Earlier this month, security outfit FireEye’s 'FireEye as a Service' researchers out in Singapore discovered and reported on a phishing campaign that was found to be exploiting a zero-day in Adobe Flash Player vulnerability (CVE-2015-3113). That campaign has been well and truly active for a while now, with attacking emails including links to compromised sites serving up benign content if you are lucky and a malicious version of the Adobe Flash Player complete with the exploit code if you are not.
Adobe has now responded with a security update with the following recommendations:
Users of the Adobe Flash Player Desktop Runtime for Windows and Macintosh should update to Adobe Flash Player 22.214.171.124.
Users of the Adobe Flash Player Extended Support Release should update to Adobe Flash Player 126.96.36.1996.
Users of Adobe Flash Player for Linux should update to Adobe Flash Player 188.8.131.528.
Adobe Flash Player installed with Google Chrome and Adobe Flash Player installed with Internet Explorer on Windows 8.x will automatically update to version 184.108.40.206.
Here are the affected software versions:
Adobe Flash Player 220.127.116.11 and earlier versions for Windows and Macintosh
Adobe Flash Player Extended Support Release version 18.104.22.1682 and earlier 13.x versions for Windows and Macintosh
Adobe Flash Player 22.214.171.1246 and earlier 11.x versions for Linux
Craig Young, Security Researcher at Tripwire, reckons that "Flash, along with ActiveX and Java are remnants of the 1990s 'Web 2.0’ technology boom. The nature of these technologies allows attackers to run code directly on remote computers and revolutionized the attack surface of the Internet." I agree with him, and my response is that Flash should die, so KILL IT. Anyway, Craig continues "There has been a constant barrage of vulnerabilities in all ‘Web 2.0’ technology as well as a constant stream of ‘update’ messages to users. This has given way to a newer and very successful form of attack wherein the attacker spoofs an update message tricking users into downloading malware. These tricks can be particularly effective, as illustrated by the 2012 Flashback malware which exploited Java on roughly 600,000 Apple computers in the 6 weeks it took for Apple to respond with patches." Yep, so KILL FLASH. It's useless, you don't need it and you won't miss it. KILL IT.
Mark James, Security Specialist at IT Security firm ESET, also explains why Adobe Flash is targeted so often and what users should do to protect themselves. "Since Flash is such a widely used plugin, it stands to reason that it will be one of the most targeted apps for vulnerability." Agreed Mark, so let's start a campaign to reduce that popularity by encouraging users to KILL IT or HAVE IT KILLED. Sorry, back to Mark. "If you want to affect as many people as possible then you need an application that a lot of users use and flash is one of them. This is an excellent example of why you should be very aware of updates for software not only operating systems. Checking to see if any updates are available and installing them immediately is the only way to help protect yourself in the minefield of the software world that we use today. There is an excellent link that everyone should save and use as often as they can to check to see the latest version of flash and more importantly see if their version is the same or needs updating. I request that you please be very careful of following links to update sites as these could sometimes be used to direct you to other malicious sites. I would personally recommend that you manually type the link to be absolutely sure if you have any concerns at all." Or better still, go to the uninstall software section of your OS and KILL THE BLOODY THING STONE DEAD. WHY ARE YOU STILL USING THIS DINOSAUR?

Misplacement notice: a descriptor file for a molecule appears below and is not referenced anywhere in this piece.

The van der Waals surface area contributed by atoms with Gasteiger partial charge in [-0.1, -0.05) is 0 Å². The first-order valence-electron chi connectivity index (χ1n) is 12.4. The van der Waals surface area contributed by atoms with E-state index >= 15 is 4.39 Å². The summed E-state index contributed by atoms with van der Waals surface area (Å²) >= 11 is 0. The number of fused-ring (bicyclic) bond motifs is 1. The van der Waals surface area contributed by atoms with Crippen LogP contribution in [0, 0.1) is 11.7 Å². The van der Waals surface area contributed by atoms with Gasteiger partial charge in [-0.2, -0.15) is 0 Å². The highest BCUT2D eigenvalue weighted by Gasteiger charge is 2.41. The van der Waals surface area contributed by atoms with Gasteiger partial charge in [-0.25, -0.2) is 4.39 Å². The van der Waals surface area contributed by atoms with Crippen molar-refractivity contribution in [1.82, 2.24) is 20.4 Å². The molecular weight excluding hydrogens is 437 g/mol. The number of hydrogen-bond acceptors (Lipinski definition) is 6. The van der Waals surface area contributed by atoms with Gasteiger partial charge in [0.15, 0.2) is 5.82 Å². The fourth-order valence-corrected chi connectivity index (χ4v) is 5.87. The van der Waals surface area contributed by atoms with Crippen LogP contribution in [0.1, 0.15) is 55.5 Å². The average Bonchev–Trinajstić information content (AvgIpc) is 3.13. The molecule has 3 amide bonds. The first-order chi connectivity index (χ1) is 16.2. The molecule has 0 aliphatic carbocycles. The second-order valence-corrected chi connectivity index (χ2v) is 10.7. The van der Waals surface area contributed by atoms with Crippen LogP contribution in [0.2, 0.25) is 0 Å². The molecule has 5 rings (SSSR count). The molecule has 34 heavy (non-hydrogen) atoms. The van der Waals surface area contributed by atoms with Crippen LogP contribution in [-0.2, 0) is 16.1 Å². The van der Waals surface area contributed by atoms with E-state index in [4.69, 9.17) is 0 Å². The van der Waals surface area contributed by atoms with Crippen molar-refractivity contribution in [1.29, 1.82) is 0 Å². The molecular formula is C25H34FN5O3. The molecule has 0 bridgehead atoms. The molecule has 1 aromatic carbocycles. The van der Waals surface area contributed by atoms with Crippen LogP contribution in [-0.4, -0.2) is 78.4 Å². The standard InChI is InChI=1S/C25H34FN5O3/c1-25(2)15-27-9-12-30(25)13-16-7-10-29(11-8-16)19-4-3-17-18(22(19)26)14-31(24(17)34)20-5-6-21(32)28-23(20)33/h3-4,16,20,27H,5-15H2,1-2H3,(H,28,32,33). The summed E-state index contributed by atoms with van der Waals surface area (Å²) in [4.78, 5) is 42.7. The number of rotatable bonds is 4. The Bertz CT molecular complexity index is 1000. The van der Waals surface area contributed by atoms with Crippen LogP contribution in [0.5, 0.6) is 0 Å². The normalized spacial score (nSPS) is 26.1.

Yes, some sites and services still demand Flash for their videos. Usually, it has to be said, to serve you adverts you don't want of course. Anyhow, if you do want something there is a work around that doesn't involve Flash most of the time as far as I can see. That work around is called HTML5. Most sites with Flash will also serve up HTML5 so as not to alienate their iOS using visitors. A little googling pretty quickly turns up tricks to spoof your browser, via the User Agent, into becoming an iOS device for this purpose. You should then be able to switch it into iPad, or whatever, mode for those sites that insist on using Flash and still get the content in HTML5 form.
I'm with Brian Krebs who, just the other week, wrote about how he has "spent the better part of the last month running a little experiment to see how much I would miss Adobe‘s buggy and insecure Flash Player software if I removed it from my systems altogether. Turns out, not so much."
C'mon folks, be honest now, do you really need Flash, do you really you it and would you really miss it? Let's all do the decent thing and shoot this sick beyond belief monstrosity in the head...